Sounding out the past

Poet and blogger, Meirion Jordan, reflects on Leah Stuttard’s recent performance of ‘The Wool Merchant and the Harp,’ at Beverley and East Riding Early Music Festival, 2013

Almost exactly twelve months ago, I sat in Bradenstoke Hall listening to the Welsh storyteller Esyllt Harker singing an 11th-century Welsh praise poem over a 13th-century Galician melody. On the surface, it could hardly have been more redolent of pastiche: Bradenstoke Hall was a gift from William Randolph Hearst to his mistress, dismantled and transported from Bradenstoke Priory to St. Donat’s Castle in the Vale of Glamorgan. Harker was accompanied by musicians on guitar and Boehm-system flute (no gaitas, obviously, but no harps either). We sat under electric lighting, on steel-framed stacking chairs clipped together in a multicolour parade that could have been a metaphor for the eclecticism of the event’s gatherings from across medieval Europe.

Yet it was a moving, mesmeric experience. The obvious sincerity of the performance, with its unselfconscious praise of the Trinity, made the ephemeral conditions of listening seem just that. The hall and the stacking chairs, even the blue sky with its reminder of the festival’s white tents in the garden below, seemed to disappear. The presence of the performer, and our unwillingness to look away from another human being engaged in revealing their art, created a magnetism able to answer the challenge of that art’s modern situation. When presented with a real and living art, it seemed that Bradenstoke hall was just medieval enough to become the elsewhere that artistic performance asks us to inhabit.

Both in person and in performance, harpist Leah Stuttard poses a similar challenge to her listeners: as Stuttard put it in her introductory talk, however authentic our re-creation of medieval music, we must listen to it with modern ears. In many ways Stuttard represents all that is difficult about that act of re-creation. A student of historical harp guru Bill Taylor, she plays on a gothic harp with bray pins set to buzz against the strings, creating a ‘diphthong’ in the sound that is uniquely strange to a modern listener. No historical documents exist that can tell a modern practitioner exactly how to set their bray pins; we can’t be absolutely certain that we are experiencing the same distinctive sounds that contemporary listeners describe. But the repertoire for her performance, lovingly re-collected from manuscripts from across England and the rest of Europe, reflects the belief that modern scholarship can and will translate into medieval art.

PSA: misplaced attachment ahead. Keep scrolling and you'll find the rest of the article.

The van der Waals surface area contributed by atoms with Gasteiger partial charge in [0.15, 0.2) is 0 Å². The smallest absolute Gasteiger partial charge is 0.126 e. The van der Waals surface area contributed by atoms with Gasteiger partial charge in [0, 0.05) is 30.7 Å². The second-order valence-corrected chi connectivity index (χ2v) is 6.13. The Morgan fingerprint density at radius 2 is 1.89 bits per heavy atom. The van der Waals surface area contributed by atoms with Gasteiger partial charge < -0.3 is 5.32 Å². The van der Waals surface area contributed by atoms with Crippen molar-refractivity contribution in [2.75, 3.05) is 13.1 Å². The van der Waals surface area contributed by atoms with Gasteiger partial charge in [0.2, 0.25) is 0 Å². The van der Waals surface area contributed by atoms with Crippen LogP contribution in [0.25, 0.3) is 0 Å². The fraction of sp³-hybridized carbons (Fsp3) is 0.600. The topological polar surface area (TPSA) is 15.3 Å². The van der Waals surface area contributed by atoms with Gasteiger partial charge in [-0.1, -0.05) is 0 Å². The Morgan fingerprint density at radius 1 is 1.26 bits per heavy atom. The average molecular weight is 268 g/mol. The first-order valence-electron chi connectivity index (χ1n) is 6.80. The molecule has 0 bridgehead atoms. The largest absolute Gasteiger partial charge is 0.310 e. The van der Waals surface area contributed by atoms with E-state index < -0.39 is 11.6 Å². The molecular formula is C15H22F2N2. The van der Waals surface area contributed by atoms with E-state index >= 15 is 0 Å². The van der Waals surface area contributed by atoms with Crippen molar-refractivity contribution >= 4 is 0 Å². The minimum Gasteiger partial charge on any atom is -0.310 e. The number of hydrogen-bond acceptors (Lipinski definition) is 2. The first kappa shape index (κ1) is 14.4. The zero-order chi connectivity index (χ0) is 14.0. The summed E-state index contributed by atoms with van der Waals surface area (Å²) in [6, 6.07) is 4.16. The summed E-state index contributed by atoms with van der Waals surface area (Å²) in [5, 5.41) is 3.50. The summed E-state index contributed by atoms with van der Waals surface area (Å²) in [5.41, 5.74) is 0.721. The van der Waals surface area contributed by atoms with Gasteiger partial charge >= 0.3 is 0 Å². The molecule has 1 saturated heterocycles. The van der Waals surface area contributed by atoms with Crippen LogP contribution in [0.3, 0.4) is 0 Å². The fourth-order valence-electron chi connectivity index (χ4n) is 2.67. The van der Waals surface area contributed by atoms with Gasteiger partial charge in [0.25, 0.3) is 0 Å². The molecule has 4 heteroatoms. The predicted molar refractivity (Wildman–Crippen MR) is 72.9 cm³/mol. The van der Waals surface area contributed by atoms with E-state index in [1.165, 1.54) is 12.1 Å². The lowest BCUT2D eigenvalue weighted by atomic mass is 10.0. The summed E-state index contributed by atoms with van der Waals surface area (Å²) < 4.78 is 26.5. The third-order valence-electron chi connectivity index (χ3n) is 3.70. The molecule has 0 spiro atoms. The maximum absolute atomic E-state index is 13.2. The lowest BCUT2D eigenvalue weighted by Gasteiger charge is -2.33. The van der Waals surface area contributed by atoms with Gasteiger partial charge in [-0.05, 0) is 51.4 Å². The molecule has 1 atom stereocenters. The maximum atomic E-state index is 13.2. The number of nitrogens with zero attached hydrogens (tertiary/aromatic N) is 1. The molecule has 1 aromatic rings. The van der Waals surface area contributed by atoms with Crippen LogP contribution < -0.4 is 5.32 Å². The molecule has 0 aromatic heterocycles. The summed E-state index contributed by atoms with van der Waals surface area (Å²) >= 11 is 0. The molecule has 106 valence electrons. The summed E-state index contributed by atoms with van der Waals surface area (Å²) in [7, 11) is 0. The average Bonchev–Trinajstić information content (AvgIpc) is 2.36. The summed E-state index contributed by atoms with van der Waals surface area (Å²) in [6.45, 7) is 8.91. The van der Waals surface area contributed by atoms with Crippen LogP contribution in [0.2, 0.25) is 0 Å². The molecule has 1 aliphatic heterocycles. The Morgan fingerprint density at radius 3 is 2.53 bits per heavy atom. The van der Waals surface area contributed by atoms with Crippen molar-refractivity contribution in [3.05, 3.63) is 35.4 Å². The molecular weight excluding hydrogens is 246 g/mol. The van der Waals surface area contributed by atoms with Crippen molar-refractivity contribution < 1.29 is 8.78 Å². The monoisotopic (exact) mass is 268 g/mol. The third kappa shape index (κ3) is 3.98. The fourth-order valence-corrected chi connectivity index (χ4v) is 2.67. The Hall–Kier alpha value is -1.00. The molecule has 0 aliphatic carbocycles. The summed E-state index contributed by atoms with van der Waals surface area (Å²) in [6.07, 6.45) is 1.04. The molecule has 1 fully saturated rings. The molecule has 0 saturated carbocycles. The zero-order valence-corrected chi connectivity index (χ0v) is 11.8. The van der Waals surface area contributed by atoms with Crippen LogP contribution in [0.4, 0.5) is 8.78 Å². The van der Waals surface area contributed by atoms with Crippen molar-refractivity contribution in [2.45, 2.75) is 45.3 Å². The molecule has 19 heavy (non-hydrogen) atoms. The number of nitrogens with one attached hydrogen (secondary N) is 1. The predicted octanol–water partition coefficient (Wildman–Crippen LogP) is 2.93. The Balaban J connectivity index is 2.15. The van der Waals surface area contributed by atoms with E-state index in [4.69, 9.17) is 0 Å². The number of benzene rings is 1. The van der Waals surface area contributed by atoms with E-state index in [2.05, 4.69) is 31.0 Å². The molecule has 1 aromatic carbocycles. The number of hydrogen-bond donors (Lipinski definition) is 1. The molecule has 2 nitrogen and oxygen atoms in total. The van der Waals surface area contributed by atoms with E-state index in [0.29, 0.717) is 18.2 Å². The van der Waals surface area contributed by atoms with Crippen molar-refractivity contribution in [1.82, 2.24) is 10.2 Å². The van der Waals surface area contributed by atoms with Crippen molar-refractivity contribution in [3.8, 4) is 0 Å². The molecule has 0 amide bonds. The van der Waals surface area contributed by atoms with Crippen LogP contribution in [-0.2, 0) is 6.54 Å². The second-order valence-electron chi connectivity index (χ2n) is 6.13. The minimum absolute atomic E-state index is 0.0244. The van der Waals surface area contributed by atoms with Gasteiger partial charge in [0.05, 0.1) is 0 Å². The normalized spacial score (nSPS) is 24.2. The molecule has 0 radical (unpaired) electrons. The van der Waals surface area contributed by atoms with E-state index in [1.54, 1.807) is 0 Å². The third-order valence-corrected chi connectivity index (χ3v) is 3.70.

By studying the past we make these leaps of faith on a daily basis. Stuttard’s performance is an articulation of the enduring relevance and importance of medieval scholarship to modern creative practice. Where George Cely was able to pay his harp tutor to set his bray pins and create the nasal buzzing that brought out the vivacity of his music, specialists like Stuttard and Taylor have worked for decades to re-create the sound of the bray harp. Even now, the sound of Michael Praetorius’ ‘ordinary harp’ is a little extraordinary among performers of medieval harp music; some ensembles, like Joglaresa and Micrologus, prefer the cleanness of an unobstructed gut string. Like the renaissance of traditional instrumental and vocal technique occasioned by successive waves of European folk revival, the bray harp stands as a challenge to neatness that we look for in modern music. Our childhoods of being drilled on violin, flute, or piano, playing the classics our parents adored (whether Beethoven, Chopin or The Beatles) have made us associate buzzings and scratchings with ineptness, crudeness, or immaturity. The bray harp, like the bagpipe, jouhikko or crwth, asks us to look deeper into these tones and see a new refinement and grace. Stuttard’s playing urges us to a new perspective on the sounds that seem most pure to a modern musical ear.